No, not a one of them needs me, in my own mortal, finite, silly, dense, fallen/redeemedness. I have nothing to give them from myself. They need God. But here's the wacky thing: God, who could have chosen angels as His sole heralds, instead stooped to save men and women through the foolishness of preaching (1 Corinthians 1:21). The risen Christ gave men to the church, to preach and teach the Word (Ephesians 4:11-13). And, God help us all, I'm one of those men.

So here's what life is for me right now. I'm providentially situated where I do not get to preach regularly. Praise God, we attend a church where the pastor knows his God-given role, and uses the pulpit for all his considerable worth.

Yet I know that all over this city, this county, this state, this nation, churches are bursting at the seams with people crowded around a little second-rate song-n-dance show, with a man (or woman) who occupies the pulpit, and wastes it, or shames it, trivializes it, abuses it, ruins it. And the people who gather before God, needing a word from Him, are denied, starved, misdirected; filled up on spiritual junk food of the gaudiest and most cloying variety, when the unopened larder is so full of rich, nourishing meat that it is about to explode.

It just kills me. Jeremiah 20:9 definitely keeps coming to mind.

I want to say to these men, in the fear of God,
"What in God's name did you just do? That pulpit was loaned to you by the providence of God, those people were brought before you — and you squandered it! You prostituted yourself and your calling! And for what? To be popular? To be trendy? To be 'cool'? God help you! What are those people going away with? What did you give them? You thought you had something better than what God said to give to them? You actually thought you had something better than His Word? How will you stand on the last day? Will this survive the fire? Will what looks 'cool' now, look 'cool' then? God help you!"
So, look here: If the pulpit has become a drudgery to you, a mere burden, and you just don't really feel like you have anything worth saying from it, I have your solution:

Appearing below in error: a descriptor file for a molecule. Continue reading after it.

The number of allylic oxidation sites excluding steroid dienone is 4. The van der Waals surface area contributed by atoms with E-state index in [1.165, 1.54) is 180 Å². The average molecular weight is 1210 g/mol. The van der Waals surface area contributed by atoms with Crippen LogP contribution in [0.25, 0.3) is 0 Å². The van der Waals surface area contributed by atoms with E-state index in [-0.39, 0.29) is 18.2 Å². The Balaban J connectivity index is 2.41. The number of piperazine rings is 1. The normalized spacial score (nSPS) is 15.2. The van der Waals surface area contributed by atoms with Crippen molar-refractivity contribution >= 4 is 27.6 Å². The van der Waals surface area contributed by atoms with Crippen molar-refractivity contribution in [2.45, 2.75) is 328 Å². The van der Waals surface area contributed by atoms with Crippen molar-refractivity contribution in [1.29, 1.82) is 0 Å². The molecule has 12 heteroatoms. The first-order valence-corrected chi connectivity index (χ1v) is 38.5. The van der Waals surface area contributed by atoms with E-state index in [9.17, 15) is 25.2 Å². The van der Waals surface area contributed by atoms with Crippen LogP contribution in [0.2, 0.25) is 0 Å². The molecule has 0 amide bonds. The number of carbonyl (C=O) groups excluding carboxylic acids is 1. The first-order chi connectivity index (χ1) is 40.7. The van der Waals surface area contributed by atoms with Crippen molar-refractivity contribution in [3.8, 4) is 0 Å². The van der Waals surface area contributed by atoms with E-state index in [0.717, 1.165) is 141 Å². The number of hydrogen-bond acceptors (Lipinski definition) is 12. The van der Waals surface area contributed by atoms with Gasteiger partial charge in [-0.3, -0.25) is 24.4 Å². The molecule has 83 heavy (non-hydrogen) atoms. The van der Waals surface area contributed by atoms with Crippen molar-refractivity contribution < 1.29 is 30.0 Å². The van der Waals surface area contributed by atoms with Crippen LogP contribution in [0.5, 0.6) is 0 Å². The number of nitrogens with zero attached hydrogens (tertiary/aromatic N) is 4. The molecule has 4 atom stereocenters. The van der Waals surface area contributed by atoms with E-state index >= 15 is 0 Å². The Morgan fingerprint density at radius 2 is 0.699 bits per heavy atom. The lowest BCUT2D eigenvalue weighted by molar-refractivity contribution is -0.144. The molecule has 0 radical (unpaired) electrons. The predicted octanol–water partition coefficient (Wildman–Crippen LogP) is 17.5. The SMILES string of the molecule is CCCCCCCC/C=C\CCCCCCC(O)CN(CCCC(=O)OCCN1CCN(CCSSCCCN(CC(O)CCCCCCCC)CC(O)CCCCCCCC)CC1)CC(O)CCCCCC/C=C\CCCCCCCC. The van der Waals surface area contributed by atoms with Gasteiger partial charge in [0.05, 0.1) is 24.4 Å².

Give it to me.

It isn't that I'm anything. No wait, scratch that: it isn't that I'm anything good. It's that the Bible is simply bursting with so much vital, revolutionary, cryingly-needed truth; and so much of that truth is lying neglected, off in the corner, while we sleep-walk and play our games and amuse ourselves to death.

Someone has to tell it! Someone has to tell it!

It doesn't get much sobering than Paul's parting words to Timothy. Read this slowly and reflectively. Don't hurry past the opening words. Could Paul have said anything more thunderously powerful to make Timothy set down his coffee mug, lean forward, and give his full, even his trembling attention to what the great apostle has to say, as he faces his own death?
I charge you in the presence of God and of Christ Jesus, who is to judge the living and the dead, and by his appearing and his kingdom: preach the word; be ready in season and out of season; reprove, rebuke, and exhort, with complete patience and teaching. For the time is coming when people will not endure sound teaching, but having itching ears they will accumulate for themselves teachers to suit their own passions, and will turn away from listening to the truth and wander off into myths. [But] you, always be sober-minded, endure suffering, do the work of an evangelist, fulfill your ministry.
(2 Timothy 4:1-5)

< /rant >

Dan Phillips's signature

97 comments:

Everyday Mommy said...

I've said it on Pyro before and I'll say it again. Pack up your family and come to Kansas City. We need a pastor like you here.

We'll leave the light on.

Johnny Dialectic said...

Glorious, factual, content-ful, right on, wonderful rant! And, as I am about to preach the Psalms, an inspirational shot in the arm.